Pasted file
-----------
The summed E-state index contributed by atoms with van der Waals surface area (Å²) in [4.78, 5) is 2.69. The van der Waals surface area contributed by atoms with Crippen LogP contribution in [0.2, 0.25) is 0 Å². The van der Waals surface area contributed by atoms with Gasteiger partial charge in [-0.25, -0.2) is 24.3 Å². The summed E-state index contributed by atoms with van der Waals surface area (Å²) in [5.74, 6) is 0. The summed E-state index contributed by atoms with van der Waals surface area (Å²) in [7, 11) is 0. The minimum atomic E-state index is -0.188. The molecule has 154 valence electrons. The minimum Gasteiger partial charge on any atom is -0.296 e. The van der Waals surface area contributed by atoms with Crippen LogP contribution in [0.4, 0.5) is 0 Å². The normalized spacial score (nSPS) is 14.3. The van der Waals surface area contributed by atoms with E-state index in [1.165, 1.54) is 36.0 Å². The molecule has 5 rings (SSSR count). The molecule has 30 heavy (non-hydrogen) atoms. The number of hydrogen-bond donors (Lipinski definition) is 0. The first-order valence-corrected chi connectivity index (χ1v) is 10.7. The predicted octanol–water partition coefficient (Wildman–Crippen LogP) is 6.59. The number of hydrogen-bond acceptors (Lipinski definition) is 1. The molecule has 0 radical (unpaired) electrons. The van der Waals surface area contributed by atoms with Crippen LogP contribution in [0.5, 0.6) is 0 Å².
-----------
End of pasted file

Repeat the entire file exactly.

The summed E-state index contributed by atoms with van der Waals surface area (Å²) in [4.78, 5) is 2.69. The van der Waals surface area contributed by atoms with Crippen LogP contribution in [0.2, 0.25) is 0 Å². The van der Waals surface area contributed by atoms with Gasteiger partial charge in [-0.25, -0.2) is 24.3 Å². The summed E-state index contributed by atoms with van der Waals surface area (Å²) in [5.74, 6) is 0. The summed E-state index contributed by atoms with van der Waals surface area (Å²) in [7, 11) is 0. The minimum atomic E-state index is -0.188. The molecule has 154 valence electrons. The minimum Gasteiger partial charge on any atom is -0.296 e. The van der Waals surface area contributed by atoms with Crippen LogP contribution in [0.4, 0.5) is 0 Å². The normalized spacial score (nSPS) is 14.3. The van der Waals surface area contributed by atoms with E-state index in [1.165, 1.54) is 36.0 Å². The molecule has 5 rings (SSSR count). The molecule has 30 heavy (non-hydrogen) atoms. The number of hydrogen-bond donors (Lipinski definition) is 0. The first-order valence-corrected chi connectivity index (χ1v) is 10.7. The predicted octanol–water partition coefficient (Wildman–Crippen LogP) is 6.59. The number of hydrogen-bond acceptors (Lipinski definition) is 1. The molecule has 0 radical (unpaired) electrons. The van der Waals surface area contributed by atoms with Crippen LogP contribution in [0.5, 0.6) is 0 Å².